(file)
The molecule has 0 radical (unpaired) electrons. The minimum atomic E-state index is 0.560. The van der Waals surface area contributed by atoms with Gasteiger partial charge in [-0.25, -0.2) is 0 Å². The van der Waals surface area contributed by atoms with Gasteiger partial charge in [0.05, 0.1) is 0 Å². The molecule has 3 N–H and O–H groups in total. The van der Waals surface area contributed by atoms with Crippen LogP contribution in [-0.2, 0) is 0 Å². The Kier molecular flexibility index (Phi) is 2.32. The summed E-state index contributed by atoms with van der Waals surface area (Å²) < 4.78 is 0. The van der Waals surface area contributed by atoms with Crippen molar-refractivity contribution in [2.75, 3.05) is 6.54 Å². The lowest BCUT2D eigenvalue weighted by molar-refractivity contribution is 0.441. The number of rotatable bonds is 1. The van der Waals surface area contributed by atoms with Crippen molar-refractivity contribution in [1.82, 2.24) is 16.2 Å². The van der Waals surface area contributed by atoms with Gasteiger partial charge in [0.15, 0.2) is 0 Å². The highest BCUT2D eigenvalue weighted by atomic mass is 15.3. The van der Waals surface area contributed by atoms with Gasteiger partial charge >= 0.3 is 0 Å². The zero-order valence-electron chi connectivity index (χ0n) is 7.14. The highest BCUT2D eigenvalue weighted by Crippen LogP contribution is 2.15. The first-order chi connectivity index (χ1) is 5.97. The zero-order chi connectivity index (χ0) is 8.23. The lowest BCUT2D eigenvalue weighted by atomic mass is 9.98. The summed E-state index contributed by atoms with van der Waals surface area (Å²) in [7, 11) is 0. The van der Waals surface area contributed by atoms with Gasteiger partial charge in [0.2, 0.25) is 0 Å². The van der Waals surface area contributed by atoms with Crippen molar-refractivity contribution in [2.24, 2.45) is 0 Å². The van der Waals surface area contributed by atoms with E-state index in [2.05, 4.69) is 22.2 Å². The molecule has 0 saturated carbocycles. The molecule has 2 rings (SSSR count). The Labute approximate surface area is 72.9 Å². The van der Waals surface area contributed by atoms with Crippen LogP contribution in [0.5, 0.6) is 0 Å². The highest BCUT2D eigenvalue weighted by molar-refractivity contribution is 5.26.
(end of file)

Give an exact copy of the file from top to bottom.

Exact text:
The molecule has 0 radical (unpaired) electrons. The minimum atomic E-state index is 0.560. The van der Waals surface area contributed by atoms with Gasteiger partial charge in [-0.25, -0.2) is 0 Å². The van der Waals surface area contributed by atoms with Gasteiger partial charge in [0.05, 0.1) is 0 Å². The molecule has 3 N–H and O–H groups in total. The van der Waals surface area contributed by atoms with Crippen LogP contribution in [-0.2, 0) is 0 Å². The Kier molecular flexibility index (Phi) is 2.32. The summed E-state index contributed by atoms with van der Waals surface area (Å²) < 4.78 is 0. The van der Waals surface area contributed by atoms with Crippen molar-refractivity contribution in [2.75, 3.05) is 6.54 Å². The lowest BCUT2D eigenvalue weighted by molar-refractivity contribution is 0.441. The number of rotatable bonds is 1. The van der Waals surface area contributed by atoms with Crippen molar-refractivity contribution in [1.82, 2.24) is 16.2 Å². The van der Waals surface area contributed by atoms with Gasteiger partial charge in [0.15, 0.2) is 0 Å². The highest BCUT2D eigenvalue weighted by atomic mass is 15.3. The van der Waals surface area contributed by atoms with Gasteiger partial charge >= 0.3 is 0 Å². The zero-order valence-electron chi connectivity index (χ0n) is 7.14. The highest BCUT2D eigenvalue weighted by Crippen LogP contribution is 2.15. The first-order chi connectivity index (χ1) is 5.97. The zero-order chi connectivity index (χ0) is 8.23. The lowest BCUT2D eigenvalue weighted by atomic mass is 9.98. The summed E-state index contributed by atoms with van der Waals surface area (Å²) in [7, 11) is 0. The van der Waals surface area contributed by atoms with Gasteiger partial charge in [0.2, 0.25) is 0 Å². The van der Waals surface area contributed by atoms with Crippen molar-refractivity contribution in [2.24, 2.45) is 0 Å². The van der Waals surface area contributed by atoms with E-state index in [2.05, 4.69) is 22.2 Å². The molecule has 0 saturated carbocycles. The molecule has 2 rings (SSSR count). The Labute approximate surface area is 72.9 Å². The van der Waals surface area contributed by atoms with Crippen LogP contribution in [0.5, 0.6) is 0 Å². The highest BCUT2D eigenvalue weighted by molar-refractivity contribution is 5.26.